The National Association of Manufacturers (NAM) states that over the next decade, two million manufacturing jobs are expected to go unfilled. This can be directly attributed to the fact that, according to the Manufacturing Institute, 80 percent of manufacturers are reporting a significant shortage of qualified applicants. This includes jobs in the maintenance department.
A deficit in qualified maintenance professionals presents a trifecta of challenges for U.S. manufacturing. First, the baby-boomer generation is retiring at a rate of 10,000 workers per day. Using a combination of figures from NAM and the Bureau of Labor Statistics (BLS), this rate of retirement could translate into over 10,000 experienced maintenance professionals leaving manufacturing plants every year for the next ten years. Furthermore, the BLS projects job openings in the industrial maintenance field will grow by 16 percent through 2024.
In addition to on-going recruitment, training, and retention efforts, new technology will have to play a role to help attract new blood to these positions. This technology solution could include the use of augmented reality.
Paul Ryznar is the creator of Light Guide Systems, an AR system from OPS Solutions that uses high-powered projectors to guide operators through complex MRO processes. We recently sat down with Ryznar, who is also the founder, president, and CEO of OPS, to discuss how AR could help improve the outlook for plant maintenance.
Jeff Reinke: How do you introduce the prospect of using augmented reality on the plant floor? What are the initial reactions?
Paul Ryznar: Right now, augmented and blended reality technology are in the early stages of transforming manufacturing. Today, growing numbers of manufacturers are embracing augmented reality and leveraging new tools to optimize efficiency and minimize mistakes while keeping costs down and reducing their liability exposure. In a lot of ways, the initial prospect of using AR is becoming easier to introduce.
JR: How do you get past some of the initial skepticism regarding the use of AR?
PR: AR encompasses a wide range of systems and technologies designed to provide the guidance they need to complete tasks correctly and efficiently. With the launch of the Apple AR iOS toolkit, AR is becoming a more prevalent and powerful tool and much of the initial skepticism is fading. In a manufacturing setting it has the power to save money, save time, save jobs, and even save lives.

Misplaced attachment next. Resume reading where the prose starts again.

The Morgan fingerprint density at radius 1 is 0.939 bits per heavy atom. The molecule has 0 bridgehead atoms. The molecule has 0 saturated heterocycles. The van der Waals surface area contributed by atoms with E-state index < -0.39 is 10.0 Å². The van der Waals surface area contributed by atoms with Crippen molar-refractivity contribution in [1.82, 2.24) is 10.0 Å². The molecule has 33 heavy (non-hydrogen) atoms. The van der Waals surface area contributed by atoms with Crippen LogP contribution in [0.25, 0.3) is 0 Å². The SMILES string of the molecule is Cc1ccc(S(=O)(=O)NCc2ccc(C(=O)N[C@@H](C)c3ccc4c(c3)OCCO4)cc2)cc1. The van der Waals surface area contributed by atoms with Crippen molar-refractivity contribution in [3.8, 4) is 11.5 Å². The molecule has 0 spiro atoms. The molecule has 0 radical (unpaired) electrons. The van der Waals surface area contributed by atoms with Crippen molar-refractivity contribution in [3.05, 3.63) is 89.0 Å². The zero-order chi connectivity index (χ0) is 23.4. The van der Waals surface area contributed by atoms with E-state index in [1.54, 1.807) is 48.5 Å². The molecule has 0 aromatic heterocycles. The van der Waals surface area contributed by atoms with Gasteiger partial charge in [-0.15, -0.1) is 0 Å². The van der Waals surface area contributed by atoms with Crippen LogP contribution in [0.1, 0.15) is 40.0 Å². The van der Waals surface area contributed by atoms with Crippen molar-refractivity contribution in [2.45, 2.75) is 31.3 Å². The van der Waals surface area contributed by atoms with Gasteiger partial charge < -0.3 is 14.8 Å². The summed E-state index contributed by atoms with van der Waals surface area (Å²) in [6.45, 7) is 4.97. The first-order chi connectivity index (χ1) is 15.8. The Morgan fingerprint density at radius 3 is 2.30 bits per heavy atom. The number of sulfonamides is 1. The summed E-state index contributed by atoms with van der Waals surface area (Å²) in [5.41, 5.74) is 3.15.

In contrast to more traditional instruction, the best AR solutions provide real-time guidance with interactive functionality. AR is all about the right information at the right place at the right time, especially for complex sequences that can be standardized by ensuring that each step has been completed correctly and in the right order.
JR: In addition to training, where can AR strategies help improve manufacturing competitiveness?
PR: The short answer is by eliminating errors, ensuring quality, and improving assembly processes. In addition to ensuring that the correct parts are put together in the right way, an AR guidance system can be portable and integrated with equipment already on the factory floor. Tools like programmable machine vision cameras, laser trackers, collaborative robots, and torque guns can be integrated into the system to provide precision confirmation. A projection-based guidance system can even place blueprints and instructional videos directly onto the work surface, and right in front of the operator’s eyes. The result is error-proofing and streamlining critical manual processes in nearly any industry.
JR: How do you help validate the costs of an AR system?
PR: In many ways, AR is not as large an investment as other types of technology. By placing information in the right place at the right time, Light Guide Systems can drive bottom line results related to higher quality, productivity, throughput and training efficiency.
JR: How can an AR system help improve the use and management of data?
PR: The system is flexible, scalable and customizable, and integrates into existing workstations, processes, and assembly lines. At the same time, it provides valuable real-time data and traceability, allowing manufacturers to adjust their lines, products, and personnel to maximize outcomes. We can actually create a digital birth certificate for every part built, ensuring that it has been assembled correctly.
JR: Where do you feel U.S. manufacturing stands in relation to IoT or Industry 4.0 technology adoption?
PR: Right now is an exciting time to be involved in manufacturing technology—which is on the cusp of a revolution. New and emerging technologies and software are all working in concert to improve visibility for every step of the manufacturing process. IoT and Industry 4.0 all contribute to a new era of smart manufacturing that creates an environment where all available information—from the plant floor and supply chain—is captured in real-time, made visible, and turned into actionable insights.
I think any manufacturers, organizations or corporations that have not yet adopted smart technologies on their factory floors will be doing so within the next few years and even months. It’s that powerful.
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